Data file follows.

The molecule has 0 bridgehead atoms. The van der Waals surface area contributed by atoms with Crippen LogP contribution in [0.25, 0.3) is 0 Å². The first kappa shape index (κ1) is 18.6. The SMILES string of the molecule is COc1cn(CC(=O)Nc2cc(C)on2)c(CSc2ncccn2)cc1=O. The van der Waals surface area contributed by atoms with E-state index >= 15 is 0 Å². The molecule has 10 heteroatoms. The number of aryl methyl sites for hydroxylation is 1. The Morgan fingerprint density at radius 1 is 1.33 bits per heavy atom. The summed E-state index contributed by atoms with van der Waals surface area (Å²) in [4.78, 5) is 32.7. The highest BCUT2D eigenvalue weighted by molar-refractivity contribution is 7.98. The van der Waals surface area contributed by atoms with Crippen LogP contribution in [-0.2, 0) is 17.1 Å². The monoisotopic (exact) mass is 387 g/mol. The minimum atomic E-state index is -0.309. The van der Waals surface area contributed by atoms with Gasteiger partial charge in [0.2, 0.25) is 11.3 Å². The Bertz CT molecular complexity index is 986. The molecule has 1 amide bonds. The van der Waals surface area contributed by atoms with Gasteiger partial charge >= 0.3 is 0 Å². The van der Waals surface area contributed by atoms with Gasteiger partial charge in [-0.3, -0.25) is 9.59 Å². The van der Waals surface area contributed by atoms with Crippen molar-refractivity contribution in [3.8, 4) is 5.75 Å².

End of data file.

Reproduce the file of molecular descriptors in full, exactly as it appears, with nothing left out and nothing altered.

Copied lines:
The molecule has 0 bridgehead atoms. The van der Waals surface area contributed by atoms with Crippen LogP contribution in [0.25, 0.3) is 0 Å². The first kappa shape index (κ1) is 18.6. The SMILES string of the molecule is COc1cn(CC(=O)Nc2cc(C)on2)c(CSc2ncccn2)cc1=O. The van der Waals surface area contributed by atoms with E-state index >= 15 is 0 Å². The molecule has 10 heteroatoms. The number of aryl methyl sites for hydroxylation is 1. The Morgan fingerprint density at radius 1 is 1.33 bits per heavy atom. The summed E-state index contributed by atoms with van der Waals surface area (Å²) in [4.78, 5) is 32.7. The highest BCUT2D eigenvalue weighted by molar-refractivity contribution is 7.98. The van der Waals surface area contributed by atoms with Crippen LogP contribution in [-0.2, 0) is 17.1 Å². The monoisotopic (exact) mass is 387 g/mol. The minimum atomic E-state index is -0.309. The van der Waals surface area contributed by atoms with Gasteiger partial charge in [0.2, 0.25) is 11.3 Å². The Bertz CT molecular complexity index is 986. The molecule has 1 amide bonds. The van der Waals surface area contributed by atoms with Gasteiger partial charge >= 0.3 is 0 Å². The van der Waals surface area contributed by atoms with Gasteiger partial charge in [-0.3, -0.25) is 9.59 Å². The van der Waals surface area contributed by atoms with Crippen molar-refractivity contribution in [3.8, 4) is 5.75 Å².